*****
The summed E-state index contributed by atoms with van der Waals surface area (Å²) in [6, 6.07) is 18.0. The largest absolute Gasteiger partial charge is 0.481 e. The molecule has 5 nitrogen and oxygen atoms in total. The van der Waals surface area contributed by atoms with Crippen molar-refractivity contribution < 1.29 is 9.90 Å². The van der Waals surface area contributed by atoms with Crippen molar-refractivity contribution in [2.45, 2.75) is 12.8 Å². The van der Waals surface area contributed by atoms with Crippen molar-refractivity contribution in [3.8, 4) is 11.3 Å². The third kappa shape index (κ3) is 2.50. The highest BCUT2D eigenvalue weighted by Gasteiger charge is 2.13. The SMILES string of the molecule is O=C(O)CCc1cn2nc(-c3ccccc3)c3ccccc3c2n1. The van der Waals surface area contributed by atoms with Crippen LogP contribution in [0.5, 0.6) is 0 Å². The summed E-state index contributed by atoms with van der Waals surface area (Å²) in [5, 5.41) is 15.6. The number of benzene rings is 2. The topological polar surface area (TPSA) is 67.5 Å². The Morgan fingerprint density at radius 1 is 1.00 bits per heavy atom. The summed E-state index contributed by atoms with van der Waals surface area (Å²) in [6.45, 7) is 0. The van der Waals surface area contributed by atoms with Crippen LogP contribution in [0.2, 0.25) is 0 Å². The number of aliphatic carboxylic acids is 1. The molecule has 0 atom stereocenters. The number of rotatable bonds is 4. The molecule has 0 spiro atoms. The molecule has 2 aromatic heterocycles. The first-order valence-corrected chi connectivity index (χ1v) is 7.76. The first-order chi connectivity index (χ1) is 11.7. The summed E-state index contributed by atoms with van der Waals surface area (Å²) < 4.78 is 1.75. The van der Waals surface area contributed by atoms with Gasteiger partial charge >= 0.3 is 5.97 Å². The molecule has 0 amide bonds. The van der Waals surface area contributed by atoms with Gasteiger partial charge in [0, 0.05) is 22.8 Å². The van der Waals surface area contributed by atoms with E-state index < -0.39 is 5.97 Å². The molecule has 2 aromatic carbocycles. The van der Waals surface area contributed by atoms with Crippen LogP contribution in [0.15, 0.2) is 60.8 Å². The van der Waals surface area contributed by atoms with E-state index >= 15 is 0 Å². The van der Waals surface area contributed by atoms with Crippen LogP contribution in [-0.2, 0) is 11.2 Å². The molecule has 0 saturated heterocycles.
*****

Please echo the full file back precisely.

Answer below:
The summed E-state index contributed by atoms with van der Waals surface area (Å²) in [6, 6.07) is 18.0. The largest absolute Gasteiger partial charge is 0.481 e. The molecule has 5 nitrogen and oxygen atoms in total. The van der Waals surface area contributed by atoms with Crippen molar-refractivity contribution < 1.29 is 9.90 Å². The van der Waals surface area contributed by atoms with Crippen molar-refractivity contribution in [2.45, 2.75) is 12.8 Å². The van der Waals surface area contributed by atoms with Crippen molar-refractivity contribution in [3.8, 4) is 11.3 Å². The third kappa shape index (κ3) is 2.50. The highest BCUT2D eigenvalue weighted by Gasteiger charge is 2.13. The SMILES string of the molecule is O=C(O)CCc1cn2nc(-c3ccccc3)c3ccccc3c2n1. The van der Waals surface area contributed by atoms with Crippen LogP contribution in [0.5, 0.6) is 0 Å². The summed E-state index contributed by atoms with van der Waals surface area (Å²) in [5, 5.41) is 15.6. The number of benzene rings is 2. The topological polar surface area (TPSA) is 67.5 Å². The Morgan fingerprint density at radius 1 is 1.00 bits per heavy atom. The summed E-state index contributed by atoms with van der Waals surface area (Å²) in [6.45, 7) is 0. The van der Waals surface area contributed by atoms with Crippen LogP contribution in [0.2, 0.25) is 0 Å². The number of aliphatic carboxylic acids is 1. The molecule has 0 atom stereocenters. The number of rotatable bonds is 4. The molecule has 0 spiro atoms. The molecule has 2 aromatic heterocycles. The first-order valence-corrected chi connectivity index (χ1v) is 7.76. The first-order chi connectivity index (χ1) is 11.7. The summed E-state index contributed by atoms with van der Waals surface area (Å²) < 4.78 is 1.75. The van der Waals surface area contributed by atoms with Gasteiger partial charge >= 0.3 is 5.97 Å². The molecule has 0 amide bonds. The van der Waals surface area contributed by atoms with Gasteiger partial charge in [0, 0.05) is 22.8 Å². The van der Waals surface area contributed by atoms with E-state index < -0.39 is 5.97 Å². The molecule has 2 aromatic carbocycles. The van der Waals surface area contributed by atoms with Crippen LogP contribution in [0.15, 0.2) is 60.8 Å². The van der Waals surface area contributed by atoms with E-state index >= 15 is 0 Å². The van der Waals surface area contributed by atoms with Crippen LogP contribution in [-0.2, 0) is 11.2 Å². The molecule has 0 saturated heterocycles.